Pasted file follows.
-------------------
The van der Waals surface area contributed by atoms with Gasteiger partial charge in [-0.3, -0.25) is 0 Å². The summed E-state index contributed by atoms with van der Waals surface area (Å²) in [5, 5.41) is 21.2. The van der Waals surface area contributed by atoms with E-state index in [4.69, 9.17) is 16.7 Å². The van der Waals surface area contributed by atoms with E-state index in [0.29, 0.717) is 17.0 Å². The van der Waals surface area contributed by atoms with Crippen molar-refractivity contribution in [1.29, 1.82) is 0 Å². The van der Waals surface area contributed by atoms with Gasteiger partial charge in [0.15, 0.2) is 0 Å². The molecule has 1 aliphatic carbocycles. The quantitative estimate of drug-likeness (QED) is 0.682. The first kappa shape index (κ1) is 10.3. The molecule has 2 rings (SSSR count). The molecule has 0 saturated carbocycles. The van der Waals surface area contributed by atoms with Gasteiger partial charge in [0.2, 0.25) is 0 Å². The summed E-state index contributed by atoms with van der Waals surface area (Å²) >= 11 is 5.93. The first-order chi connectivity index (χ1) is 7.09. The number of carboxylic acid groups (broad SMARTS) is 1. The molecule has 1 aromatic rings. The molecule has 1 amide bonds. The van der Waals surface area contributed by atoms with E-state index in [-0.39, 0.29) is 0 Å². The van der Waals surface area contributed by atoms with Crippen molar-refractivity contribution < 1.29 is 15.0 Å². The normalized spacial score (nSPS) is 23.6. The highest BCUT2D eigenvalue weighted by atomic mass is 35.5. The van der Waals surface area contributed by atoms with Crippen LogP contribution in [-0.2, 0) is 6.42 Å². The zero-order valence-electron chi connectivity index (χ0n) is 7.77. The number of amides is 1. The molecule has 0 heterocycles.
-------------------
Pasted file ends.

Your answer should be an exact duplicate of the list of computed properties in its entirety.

The van der Waals surface area contributed by atoms with Gasteiger partial charge in [-0.3, -0.25) is 0 Å². The summed E-state index contributed by atoms with van der Waals surface area (Å²) in [5, 5.41) is 21.2. The van der Waals surface area contributed by atoms with E-state index in [4.69, 9.17) is 16.7 Å². The van der Waals surface area contributed by atoms with E-state index in [0.29, 0.717) is 17.0 Å². The van der Waals surface area contributed by atoms with Crippen molar-refractivity contribution in [1.29, 1.82) is 0 Å². The van der Waals surface area contributed by atoms with Gasteiger partial charge in [0.15, 0.2) is 0 Å². The molecule has 1 aliphatic carbocycles. The quantitative estimate of drug-likeness (QED) is 0.682. The first kappa shape index (κ1) is 10.3. The molecule has 2 rings (SSSR count). The molecule has 0 saturated carbocycles. The van der Waals surface area contributed by atoms with Gasteiger partial charge in [0.2, 0.25) is 0 Å². The summed E-state index contributed by atoms with van der Waals surface area (Å²) >= 11 is 5.93. The first-order chi connectivity index (χ1) is 7.09. The number of carboxylic acid groups (broad SMARTS) is 1. The molecule has 1 aromatic rings. The molecule has 1 amide bonds. The van der Waals surface area contributed by atoms with E-state index in [-0.39, 0.29) is 0 Å². The van der Waals surface area contributed by atoms with Crippen molar-refractivity contribution < 1.29 is 15.0 Å². The normalized spacial score (nSPS) is 23.6. The highest BCUT2D eigenvalue weighted by atomic mass is 35.5. The van der Waals surface area contributed by atoms with Crippen LogP contribution in [-0.2, 0) is 6.42 Å². The zero-order valence-electron chi connectivity index (χ0n) is 7.77. The number of amides is 1. The molecule has 0 heterocycles.